I will always love block-clearing puzzle games. No matter how advanced videogames get, the pure, simple joy of slotting little coloured blocks together, and watching them fizzle away satisfyingly, will always tickle a very specific part of my brain. It's the reason I keep an original Game Boy with Tetris on my desk, why I fondly reminisce about the many happy hours I spent playing Lumines on the PSP, and why I've fallen hard for Mixolumia.
It's a pretty standard block puzzler. Connect the colours, watch them disappear. But the diamond-shaped play space, and its simulated gravity, is an interesting spin on the genre. Blocks can split apart and slide down the angled parts of the board, letting you set up chain reactions. You won't really understand till you play, but when you feel it, it just makes sense—and it's immensely satisfying.
And feel is what makes Mixolumia special. The way the music reacts to your inputs, the swirling particles as you trigger a long chain reaction, the airy chimes when blocks disappear, the slight judder of the board as you move them from side to side. It's a real treat for the senses and just feels really nice to play, whether you're using a keyboard or a controller.
There are a few modes to choose from, including the Tetris-inspired Marathon, in which you have to clear 450 blocks with the drop speed gradually increasing. If you prefer something less intense, the Relaxed mode sticks to one speed and there's no game over. There's also the fast-paced Rush mode, with a two-minute time limit, for people who want a stiffer challenge.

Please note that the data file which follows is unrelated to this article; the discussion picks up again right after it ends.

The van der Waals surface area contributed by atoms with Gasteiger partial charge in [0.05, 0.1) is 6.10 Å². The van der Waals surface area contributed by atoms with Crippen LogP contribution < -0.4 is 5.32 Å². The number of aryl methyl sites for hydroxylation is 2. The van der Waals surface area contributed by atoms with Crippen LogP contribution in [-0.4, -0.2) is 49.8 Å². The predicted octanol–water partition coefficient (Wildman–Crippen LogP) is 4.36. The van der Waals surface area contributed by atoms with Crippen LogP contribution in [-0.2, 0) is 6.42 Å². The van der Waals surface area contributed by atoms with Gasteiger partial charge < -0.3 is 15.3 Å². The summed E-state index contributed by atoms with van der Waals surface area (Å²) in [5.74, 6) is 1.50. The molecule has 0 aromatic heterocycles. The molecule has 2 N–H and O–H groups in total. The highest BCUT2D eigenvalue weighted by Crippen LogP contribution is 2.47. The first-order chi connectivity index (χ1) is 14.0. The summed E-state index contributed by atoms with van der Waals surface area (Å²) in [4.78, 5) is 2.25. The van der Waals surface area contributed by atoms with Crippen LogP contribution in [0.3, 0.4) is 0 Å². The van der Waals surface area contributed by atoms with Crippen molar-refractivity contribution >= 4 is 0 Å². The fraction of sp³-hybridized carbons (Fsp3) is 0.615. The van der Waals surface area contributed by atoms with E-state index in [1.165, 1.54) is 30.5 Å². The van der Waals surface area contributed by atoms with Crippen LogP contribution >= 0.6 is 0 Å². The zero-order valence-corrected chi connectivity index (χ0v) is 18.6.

There are some nice extras too, like being able to choose from a selection of tasteful, stylish colour palettes. You can create and share your own colour palettes, and there's even a third-party tool to make doing so easier. Or, if you're willing to read through some pretty lengthy documentation, you can even add your own dynamic music and sound effects to the game.
Mixolumia is currently one of the best-selling games on Itch, and I can see why. Not many people are making block puzzlers these days, especially on PC. And there's something about this one where you just know it'll be good the instant you see it in motion. Between this and the magnificent Tetris Effect, it's great to see the genre having something of a small-scale resurgence.